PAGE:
Reading Plato in Junior High
Between 6-8th grade at The Saint Constantine School, students in our Introduction to Great Books course series will read over 65 great works of philosophy, theology, fiction, and poetry. While this set includes perennial favorites like The Hobbit or The Chronicles of Narnia, our junior high students will also read twelve Platonic dialogues during this time.
While no one has raised an eyebrow at the thought of our middle schoolers reading Tolkien or Lewis, I’ve met several people over the last few years who have expressed surprise and even consternation at the thought of junior high students reading Plato. Here are some of the questions I’ve grown accustomed to hearing.
Isn’t Plato too hard for them?
There is a degree to which this is a reasonable question, and the answer is yes. If a student cannot comprehend a subject with 100% mastery, then I suppose you could say that it is in some sense too hard for them. But then, I’ve never met an educator I trust who thinks we should only teach what can be easily mastered.
Wouldn’t it be better to read that in high school or college?
Students in high school and college should be better equipped to read Plato than middle school students (though this is not always the case), but that doesn’t mean that junior high is too early to begin this encounter.
Looked at another way, this question is a bit silly. Is Phaedo difficult to understand in 7th grade? Absolutely, but only in the way that it remains difficult whether you’re in high school, college, grad school, or suddenly find yourself leading discussions on the text.
Don’t they hate it?
Do students hate reading Plato? Sure, some do at first, but not necessarily because of their age. The problem that I have with this question—and others like it—is that it reveals an unhelpful mistrust of young minds to engage in a meaningful pursuit of Truth. The speaker of such questions is most likely someone who would not be willing let a 12-year-old sit and grapple with a really hard question, and if that is the case, he may be the sort of person who is not willing to sit and grapple with a really hard question himself.
What can a 12-year-old possibly get out of reading Plato?
Quite a lot, it turns out, and Plato even asks me to consider whether a young mind might get more out of reading and discussing the text than I can; since they are young, they are less likely to be married to their ideas than someone my age. Now, if I am both older and have been faithfully pursuing Wisdom, I will be further along the path than my students; but if I have not been careful, I could end up more set in my ways, my soul encumbered by bad opinions that prevent me from seeing Truth clearly. Junior high students are naturally less experienced, but they also have the advantage of being intellectually curious, an invaluable trait that can too easily disappear if neglected in later life.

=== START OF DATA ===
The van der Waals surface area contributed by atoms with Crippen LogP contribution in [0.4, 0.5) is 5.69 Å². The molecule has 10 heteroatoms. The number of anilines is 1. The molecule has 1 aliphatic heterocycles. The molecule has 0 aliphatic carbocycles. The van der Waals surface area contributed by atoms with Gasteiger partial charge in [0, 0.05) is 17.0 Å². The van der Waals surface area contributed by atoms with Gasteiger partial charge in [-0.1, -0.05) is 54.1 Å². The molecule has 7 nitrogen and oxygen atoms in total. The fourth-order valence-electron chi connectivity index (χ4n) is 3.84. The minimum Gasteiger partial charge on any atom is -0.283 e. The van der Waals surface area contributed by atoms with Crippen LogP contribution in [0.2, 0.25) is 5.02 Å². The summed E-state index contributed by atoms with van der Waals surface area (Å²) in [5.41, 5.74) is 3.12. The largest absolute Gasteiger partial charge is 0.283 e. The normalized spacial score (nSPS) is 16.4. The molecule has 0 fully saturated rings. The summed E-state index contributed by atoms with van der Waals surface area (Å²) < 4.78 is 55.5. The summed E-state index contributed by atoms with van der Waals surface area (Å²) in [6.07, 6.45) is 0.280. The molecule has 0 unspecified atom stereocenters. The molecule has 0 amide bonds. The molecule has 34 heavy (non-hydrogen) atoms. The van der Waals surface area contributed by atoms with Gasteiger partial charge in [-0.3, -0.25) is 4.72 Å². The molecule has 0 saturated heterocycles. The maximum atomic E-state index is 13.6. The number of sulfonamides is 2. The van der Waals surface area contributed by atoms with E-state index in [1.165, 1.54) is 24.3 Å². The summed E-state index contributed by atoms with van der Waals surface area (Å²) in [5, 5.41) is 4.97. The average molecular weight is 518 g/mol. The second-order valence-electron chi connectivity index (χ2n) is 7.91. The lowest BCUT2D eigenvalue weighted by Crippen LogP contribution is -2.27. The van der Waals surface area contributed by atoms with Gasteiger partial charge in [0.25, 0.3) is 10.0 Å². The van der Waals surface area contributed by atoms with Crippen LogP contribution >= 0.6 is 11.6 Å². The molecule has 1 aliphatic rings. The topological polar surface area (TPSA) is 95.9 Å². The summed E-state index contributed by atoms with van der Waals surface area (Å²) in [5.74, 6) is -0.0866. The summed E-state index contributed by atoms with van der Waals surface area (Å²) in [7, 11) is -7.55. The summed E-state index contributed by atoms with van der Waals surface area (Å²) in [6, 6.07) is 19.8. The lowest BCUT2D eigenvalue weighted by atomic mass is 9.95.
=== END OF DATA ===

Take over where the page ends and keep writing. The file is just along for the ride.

Despite these questions, I have come to be convinced that Plato is an excellent guide for middle schoolers. Here are my reasons.
Plato teaches us how to think without telling us what to think.
Students beginning middle school are also entering a new phase in intellectual development that, in the classical terms of the Trivium, is known as the Logic stage. Much to the chagrin of parents and authority figures everywhere, students at this age are developing the capacity for rational argumentation (though, as with all of us, the capacity for irrational argument remains strong). This means that they are capable of engaging with big ideas at an important level, because so many of the what, who, and how questions of the elementary years are now accompanied by why? They are moving beyond what have I been told? to why have I been told that? or why should I believe it? They are capable of reasoning, of making important distinctions, and of disagreeing.
While this may at times feel inconvenient or even threatening to those in authority, we should not lose sight of the fact that this growth is in fact a very good thing, and that these years are critical in equipping them to think and reason well. This is where Plato can be so helpful; rather than write lectures for us to receive passively that tell us what to think, he wrote dialogues that actively engage the mind and teach us how to think. Students must first work through the questions and proposed answers of the dialogue, and once they have discerned what is lacking in Meno’s definitions of virtue or Euthyphro’s account of piety, they must attempt to form their own arguments.
The fact that Plato is so often able to anticipate their arguments is exasperating to the students, but of vital importance in demonstrating how difficult it can be to speak accurately about the most important things. Plato not only gives young students the vocabulary to discuss ethics, the soul, ontology, cosmology, and all that fun stuff, he invites us to join actively in these discussions so that we can learn to think well about that which truly matters.